Tony’s suggestion of watching for patterns in directors moving together between companies is a good one but I would broaden the net a bit.

Why not track school, club, religious affiliations, etc.? All of those form networks as well.

Want some hackathon friendly altmetrics data?…

Wednesday, December 26th, 2012

Want some hackathon friendly altmetrics data? arXiv tweets dataset now up on figshare by Euan Adie.

From the post:

The dataset contains details of approximately 57k tweets linking to arXiv papers, found between 1st January and 1st October this year. You’ll need to supplement it with data from the arXiv API if you need metadata about the preprints linked to. The dataset does contain follower counts and lat/lng pairs for users where possible, which could be interesting to plot.

Euan has some suggested research directions and more details on the data set.

Something to play with during the holiday “down time.” 😉

I first saw this in a tweet by Jason Priem.

Is Your Information System “Sticky?”

Wednesday, December 19th, 2012

In “Put This On My List…” Michael Mitzenmacher writes:

Put this on my list of papers I wish I had written: Manipulating Google Scholar Citations and Google Scholar Metrics: simple, easy and tempting. I think the title is sufficiently descriptive of the content, but the idea was they created a fake researcher and posted fake papers on a real university web site to inflate citation counts for some papers. (Apparently, Google scholar is pretty “sticky”; even after the papers came down, the citation counts stayed up…)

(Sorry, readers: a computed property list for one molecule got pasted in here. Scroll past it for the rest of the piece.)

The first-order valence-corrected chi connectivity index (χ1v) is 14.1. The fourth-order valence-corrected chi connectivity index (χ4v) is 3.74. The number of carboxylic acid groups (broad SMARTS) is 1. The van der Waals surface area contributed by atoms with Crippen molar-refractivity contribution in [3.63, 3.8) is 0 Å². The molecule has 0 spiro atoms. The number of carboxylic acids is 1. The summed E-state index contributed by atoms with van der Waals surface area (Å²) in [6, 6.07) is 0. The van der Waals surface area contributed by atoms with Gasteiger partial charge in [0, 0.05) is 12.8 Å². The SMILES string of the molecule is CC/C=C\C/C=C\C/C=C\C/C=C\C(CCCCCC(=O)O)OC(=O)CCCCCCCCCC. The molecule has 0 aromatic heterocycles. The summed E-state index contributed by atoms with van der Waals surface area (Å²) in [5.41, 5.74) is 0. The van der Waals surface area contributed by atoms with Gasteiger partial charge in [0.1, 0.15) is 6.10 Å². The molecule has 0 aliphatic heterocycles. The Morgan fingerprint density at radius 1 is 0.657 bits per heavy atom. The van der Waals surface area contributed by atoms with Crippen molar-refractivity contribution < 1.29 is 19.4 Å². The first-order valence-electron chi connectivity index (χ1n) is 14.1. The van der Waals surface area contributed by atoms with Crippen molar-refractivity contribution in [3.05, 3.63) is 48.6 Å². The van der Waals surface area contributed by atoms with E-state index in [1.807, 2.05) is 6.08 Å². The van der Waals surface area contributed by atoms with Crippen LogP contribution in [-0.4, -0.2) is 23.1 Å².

The traditional way to boost citations is to re-arrange the order of the authors and the same paper, then re-publish it.

Gaming citation systems isn’t news, although the Google Scholar Citations paper demonstrates that it has become easier.

For me the “news” part was the “sticky” behavior of Google’s information system, retaining the citation counts even after the fake documents were removed.